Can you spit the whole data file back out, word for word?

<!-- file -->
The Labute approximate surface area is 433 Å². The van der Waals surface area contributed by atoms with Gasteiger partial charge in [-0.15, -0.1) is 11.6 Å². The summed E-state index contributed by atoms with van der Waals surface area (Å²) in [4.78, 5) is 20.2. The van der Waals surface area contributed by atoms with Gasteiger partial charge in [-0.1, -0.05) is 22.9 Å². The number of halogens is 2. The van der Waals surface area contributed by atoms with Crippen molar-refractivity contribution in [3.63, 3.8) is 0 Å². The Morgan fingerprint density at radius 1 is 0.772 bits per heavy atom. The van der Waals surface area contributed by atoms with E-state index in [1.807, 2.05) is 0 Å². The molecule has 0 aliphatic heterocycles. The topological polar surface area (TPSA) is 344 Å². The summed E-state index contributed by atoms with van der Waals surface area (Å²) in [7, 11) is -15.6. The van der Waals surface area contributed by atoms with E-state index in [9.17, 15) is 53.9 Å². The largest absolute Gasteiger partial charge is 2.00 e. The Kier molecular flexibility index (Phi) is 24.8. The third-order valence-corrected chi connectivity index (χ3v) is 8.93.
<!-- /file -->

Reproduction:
The Labute approximate surface area is 433 Å². The van der Waals surface area contributed by atoms with Gasteiger partial charge in [-0.15, -0.1) is 11.6 Å². The summed E-state index contributed by atoms with van der Waals surface area (Å²) in [4.78, 5) is 20.2. The van der Waals surface area contributed by atoms with Gasteiger partial charge in [-0.1, -0.05) is 22.9 Å². The number of halogens is 2. The van der Waals surface area contributed by atoms with Crippen molar-refractivity contribution in [3.63, 3.8) is 0 Å². The Morgan fingerprint density at radius 1 is 0.772 bits per heavy atom. The van der Waals surface area contributed by atoms with E-state index in [1.807, 2.05) is 0 Å². The molecule has 0 aliphatic heterocycles. The topological polar surface area (TPSA) is 344 Å². The summed E-state index contributed by atoms with van der Waals surface area (Å²) in [7, 11) is -15.6. The van der Waals surface area contributed by atoms with E-state index in [9.17, 15) is 53.9 Å². The largest absolute Gasteiger partial charge is 2.00 e. The Kier molecular flexibility index (Phi) is 24.8. The third-order valence-corrected chi connectivity index (χ3v) is 8.93.